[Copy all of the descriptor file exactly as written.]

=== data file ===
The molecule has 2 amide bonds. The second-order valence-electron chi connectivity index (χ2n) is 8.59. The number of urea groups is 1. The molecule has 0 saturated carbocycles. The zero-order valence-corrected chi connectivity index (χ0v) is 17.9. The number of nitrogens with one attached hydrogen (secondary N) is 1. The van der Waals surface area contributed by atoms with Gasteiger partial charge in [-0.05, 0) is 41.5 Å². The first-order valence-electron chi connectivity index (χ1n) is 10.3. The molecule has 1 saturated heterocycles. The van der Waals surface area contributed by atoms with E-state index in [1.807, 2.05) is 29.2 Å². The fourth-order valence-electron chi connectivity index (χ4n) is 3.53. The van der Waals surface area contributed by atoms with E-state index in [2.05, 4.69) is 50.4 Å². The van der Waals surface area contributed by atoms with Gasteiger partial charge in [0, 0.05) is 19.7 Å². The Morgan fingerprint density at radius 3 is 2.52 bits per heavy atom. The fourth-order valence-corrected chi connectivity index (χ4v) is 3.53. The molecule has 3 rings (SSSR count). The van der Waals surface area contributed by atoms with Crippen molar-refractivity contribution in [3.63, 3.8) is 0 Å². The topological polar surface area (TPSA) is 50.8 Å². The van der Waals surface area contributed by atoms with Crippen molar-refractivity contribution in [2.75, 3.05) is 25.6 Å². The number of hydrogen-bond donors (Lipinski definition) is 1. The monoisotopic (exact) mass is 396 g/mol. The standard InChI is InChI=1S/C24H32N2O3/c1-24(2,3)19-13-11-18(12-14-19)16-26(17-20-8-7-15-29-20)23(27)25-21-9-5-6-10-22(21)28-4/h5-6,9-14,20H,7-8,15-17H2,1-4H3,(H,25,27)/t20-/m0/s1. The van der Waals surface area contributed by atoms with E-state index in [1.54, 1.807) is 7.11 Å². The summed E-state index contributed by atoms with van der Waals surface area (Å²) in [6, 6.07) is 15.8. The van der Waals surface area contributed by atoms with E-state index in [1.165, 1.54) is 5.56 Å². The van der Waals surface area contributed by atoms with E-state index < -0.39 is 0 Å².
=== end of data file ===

The molecule has 2 amide bonds. The second-order valence-electron chi connectivity index (χ2n) is 8.59. The number of urea groups is 1. The molecule has 0 saturated carbocycles. The zero-order valence-corrected chi connectivity index (χ0v) is 17.9. The number of nitrogens with one attached hydrogen (secondary N) is 1. The van der Waals surface area contributed by atoms with Gasteiger partial charge in [-0.05, 0) is 41.5 Å². The first-order valence-electron chi connectivity index (χ1n) is 10.3. The molecule has 1 saturated heterocycles. The van der Waals surface area contributed by atoms with E-state index in [1.807, 2.05) is 29.2 Å². The fourth-order valence-electron chi connectivity index (χ4n) is 3.53. The van der Waals surface area contributed by atoms with E-state index in [2.05, 4.69) is 50.4 Å². The van der Waals surface area contributed by atoms with Gasteiger partial charge in [0, 0.05) is 19.7 Å². The Morgan fingerprint density at radius 3 is 2.52 bits per heavy atom. The fourth-order valence-corrected chi connectivity index (χ4v) is 3.53. The molecule has 3 rings (SSSR count). The van der Waals surface area contributed by atoms with Crippen molar-refractivity contribution in [3.63, 3.8) is 0 Å². The topological polar surface area (TPSA) is 50.8 Å². The van der Waals surface area contributed by atoms with Crippen molar-refractivity contribution in [2.75, 3.05) is 25.6 Å². The number of hydrogen-bond donors (Lipinski definition) is 1. The monoisotopic (exact) mass is 396 g/mol. The standard InChI is InChI=1S/C24H32N2O3/c1-24(2,3)19-13-11-18(12-14-19)16-26(17-20-8-7-15-29-20)23(27)25-21-9-5-6-10-22(21)28-4/h5-6,9-14,20H,7-8,15-17H2,1-4H3,(H,25,27)/t20-/m0/s1. The van der Waals surface area contributed by atoms with E-state index in [1.54, 1.807) is 7.11 Å². The summed E-state index contributed by atoms with van der Waals surface area (Å²) in [6, 6.07) is 15.8. The van der Waals surface area contributed by atoms with E-state index in [1.165, 1.54) is 5.56 Å². The van der Waals surface area contributed by atoms with E-state index < -0.39 is 0 Å².